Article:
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#### Sunday Afternoon Maths LXVII

Coloured weightsNot Roman numerals

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#### Sunday Afternoon Maths LXVI

Cryptic crossnumber #2#### Sunday Afternoon Maths LXV

Cryptic crossnumber #1Breaking Chocolate

Square and cube endings

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parabolas sequences 2d shapes averages colouring perimeter probabilty people maths sum to infinity multiplication scales chalkdust crossnumber folding tube maps grids prime numbers chess graphs taxicab geometry shapes spheres cards crosswords palindromes surds rugby squares circles ave complex numbers pascal's triangle percentages angles hexagons coins cryptic clues fractions star numbers chocolate planes regular shapes numbers arrows partitions rectangles integration remainders square numbers unit fractions christmas floors cube numbers routes crossnumbers means coordinates division volume digits multiples irreducible numbers polygons bases balancing time calculus advent functions factors dodecagons sums dates books games mean odd numbers geometry symmetry doubling algebra wordplay perfect numbers trigonometry money differentiation dice ellipses area cryptic crossnumbers triangles triangle numbers logic quadratics lines menace proportion indices square roots integers 3d shapes speed shape clocks probability factorials addition sport number# Sunday Afternoon Maths XXV

**Posted on 2014-08-17**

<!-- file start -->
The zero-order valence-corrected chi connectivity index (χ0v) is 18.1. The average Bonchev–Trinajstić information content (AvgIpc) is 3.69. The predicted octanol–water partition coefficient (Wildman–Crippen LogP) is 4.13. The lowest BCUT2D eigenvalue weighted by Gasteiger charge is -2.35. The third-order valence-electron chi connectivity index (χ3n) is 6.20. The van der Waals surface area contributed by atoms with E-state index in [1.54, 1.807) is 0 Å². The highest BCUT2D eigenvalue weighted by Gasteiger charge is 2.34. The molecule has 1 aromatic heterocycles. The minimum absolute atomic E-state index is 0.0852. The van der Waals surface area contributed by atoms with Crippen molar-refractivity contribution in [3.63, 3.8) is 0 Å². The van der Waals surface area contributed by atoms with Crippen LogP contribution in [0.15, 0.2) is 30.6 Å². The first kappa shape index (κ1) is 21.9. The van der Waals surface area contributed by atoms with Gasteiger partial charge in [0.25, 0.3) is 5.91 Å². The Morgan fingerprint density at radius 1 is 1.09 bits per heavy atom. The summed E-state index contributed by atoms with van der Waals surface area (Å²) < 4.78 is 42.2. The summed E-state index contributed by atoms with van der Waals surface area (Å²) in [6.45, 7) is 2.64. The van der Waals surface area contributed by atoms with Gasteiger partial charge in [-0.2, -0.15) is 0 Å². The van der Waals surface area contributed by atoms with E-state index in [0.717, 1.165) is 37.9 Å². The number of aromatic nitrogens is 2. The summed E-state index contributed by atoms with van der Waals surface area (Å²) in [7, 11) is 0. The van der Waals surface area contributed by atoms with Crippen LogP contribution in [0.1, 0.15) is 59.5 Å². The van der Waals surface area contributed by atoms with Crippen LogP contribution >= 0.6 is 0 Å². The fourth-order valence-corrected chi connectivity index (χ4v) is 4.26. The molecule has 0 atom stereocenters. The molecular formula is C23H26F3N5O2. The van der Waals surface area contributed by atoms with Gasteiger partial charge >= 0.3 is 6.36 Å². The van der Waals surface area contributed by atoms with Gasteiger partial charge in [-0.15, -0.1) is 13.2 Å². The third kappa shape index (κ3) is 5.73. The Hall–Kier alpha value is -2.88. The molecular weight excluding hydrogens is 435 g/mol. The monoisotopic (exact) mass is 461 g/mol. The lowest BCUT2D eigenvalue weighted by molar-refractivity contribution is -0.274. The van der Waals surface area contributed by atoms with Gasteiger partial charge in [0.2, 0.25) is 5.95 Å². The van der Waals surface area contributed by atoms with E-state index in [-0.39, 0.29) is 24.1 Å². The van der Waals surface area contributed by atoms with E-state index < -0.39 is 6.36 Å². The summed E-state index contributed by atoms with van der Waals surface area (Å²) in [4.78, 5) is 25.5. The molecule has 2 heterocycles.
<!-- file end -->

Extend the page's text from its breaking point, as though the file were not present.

## Polya strikes out

Write the numbers 1, 2, 3, ... in a row. Strike out every third number beginning with the third. Write down the cumulative sums of what remains:

1, 2, 3, 4, 5, 6, 7, ...

1, 2, ~~3~~, 4, 5, ~~6~~, 7, ...

1, 2, 4, 5, 7, ...

1=1; 1+2=3; 1+2+4=7; 1+2+4+5=12; 1+2+4+5+7=19; ...

1, 3, 7, 12, 19, ...

Now strike out every second number beginning with the second. Write down the cumulative sums of what remains. What is the final sequence? Why do you get this sequence?

## Whist

Messrs. Banker, Dentist, Apothecary and Scrivener played whist last night. (whist is a four player card game where partners sit opposite each other.) Each of these gentlemen is the namesake of another's vocation.

Last night, the apothecary partnered Mr. Apothecary; Mr. Banker's partner was the scrivener; on Mr. Scrivener's right sat the dentist.

Who sat on the banker's left?

If you enjoyed these puzzles, check out Sunday Afternoon Maths LXVII,

puzzles about hexagons, or a random puzzle.

puzzles about hexagons, or a random puzzle.